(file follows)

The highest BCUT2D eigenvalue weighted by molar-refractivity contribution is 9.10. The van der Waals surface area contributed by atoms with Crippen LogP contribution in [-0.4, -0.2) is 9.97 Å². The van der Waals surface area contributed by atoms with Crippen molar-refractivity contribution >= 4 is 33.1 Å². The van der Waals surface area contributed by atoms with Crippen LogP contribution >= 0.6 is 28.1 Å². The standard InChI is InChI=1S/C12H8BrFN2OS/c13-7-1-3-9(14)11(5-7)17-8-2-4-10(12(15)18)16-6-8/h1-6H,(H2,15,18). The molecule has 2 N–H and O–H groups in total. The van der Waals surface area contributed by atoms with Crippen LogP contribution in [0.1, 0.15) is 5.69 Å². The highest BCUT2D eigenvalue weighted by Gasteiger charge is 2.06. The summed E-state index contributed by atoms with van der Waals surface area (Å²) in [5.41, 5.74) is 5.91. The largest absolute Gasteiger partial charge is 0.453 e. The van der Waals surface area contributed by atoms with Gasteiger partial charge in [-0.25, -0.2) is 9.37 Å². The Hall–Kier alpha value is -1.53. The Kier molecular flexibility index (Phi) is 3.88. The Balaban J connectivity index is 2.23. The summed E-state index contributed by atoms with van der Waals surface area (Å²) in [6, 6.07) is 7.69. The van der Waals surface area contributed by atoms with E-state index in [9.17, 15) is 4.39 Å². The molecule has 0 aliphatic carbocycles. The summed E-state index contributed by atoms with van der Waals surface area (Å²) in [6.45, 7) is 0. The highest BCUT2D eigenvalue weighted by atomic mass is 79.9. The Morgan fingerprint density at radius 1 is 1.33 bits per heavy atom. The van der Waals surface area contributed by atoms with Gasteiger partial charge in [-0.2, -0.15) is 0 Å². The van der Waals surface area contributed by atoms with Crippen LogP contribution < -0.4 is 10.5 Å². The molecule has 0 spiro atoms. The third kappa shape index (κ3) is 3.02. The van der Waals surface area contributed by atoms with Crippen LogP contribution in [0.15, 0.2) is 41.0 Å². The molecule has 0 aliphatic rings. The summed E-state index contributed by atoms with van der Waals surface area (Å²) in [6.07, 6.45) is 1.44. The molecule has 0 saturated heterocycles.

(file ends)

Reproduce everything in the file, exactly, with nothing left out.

The highest BCUT2D eigenvalue weighted by molar-refractivity contribution is 9.10. The van der Waals surface area contributed by atoms with Crippen LogP contribution in [-0.4, -0.2) is 9.97 Å². The van der Waals surface area contributed by atoms with Crippen molar-refractivity contribution >= 4 is 33.1 Å². The van der Waals surface area contributed by atoms with Crippen LogP contribution >= 0.6 is 28.1 Å². The standard InChI is InChI=1S/C12H8BrFN2OS/c13-7-1-3-9(14)11(5-7)17-8-2-4-10(12(15)18)16-6-8/h1-6H,(H2,15,18). The molecule has 2 N–H and O–H groups in total. The van der Waals surface area contributed by atoms with Crippen LogP contribution in [0.1, 0.15) is 5.69 Å². The highest BCUT2D eigenvalue weighted by Gasteiger charge is 2.06. The summed E-state index contributed by atoms with van der Waals surface area (Å²) in [5.41, 5.74) is 5.91. The largest absolute Gasteiger partial charge is 0.453 e. The van der Waals surface area contributed by atoms with Gasteiger partial charge in [-0.25, -0.2) is 9.37 Å². The Hall–Kier alpha value is -1.53. The Kier molecular flexibility index (Phi) is 3.88. The Balaban J connectivity index is 2.23. The summed E-state index contributed by atoms with van der Waals surface area (Å²) in [6, 6.07) is 7.69. The van der Waals surface area contributed by atoms with E-state index in [9.17, 15) is 4.39 Å². The molecule has 0 aliphatic carbocycles. The summed E-state index contributed by atoms with van der Waals surface area (Å²) in [6.45, 7) is 0. The highest BCUT2D eigenvalue weighted by atomic mass is 79.9. The Morgan fingerprint density at radius 1 is 1.33 bits per heavy atom. The van der Waals surface area contributed by atoms with Gasteiger partial charge in [-0.2, -0.15) is 0 Å². The van der Waals surface area contributed by atoms with Crippen LogP contribution < -0.4 is 10.5 Å². The molecule has 0 spiro atoms. The third kappa shape index (κ3) is 3.02. The van der Waals surface area contributed by atoms with Crippen LogP contribution in [0.15, 0.2) is 41.0 Å². The molecule has 0 aliphatic rings. The summed E-state index contributed by atoms with van der Waals surface area (Å²) in [6.07, 6.45) is 1.44. The molecule has 0 saturated heterocycles.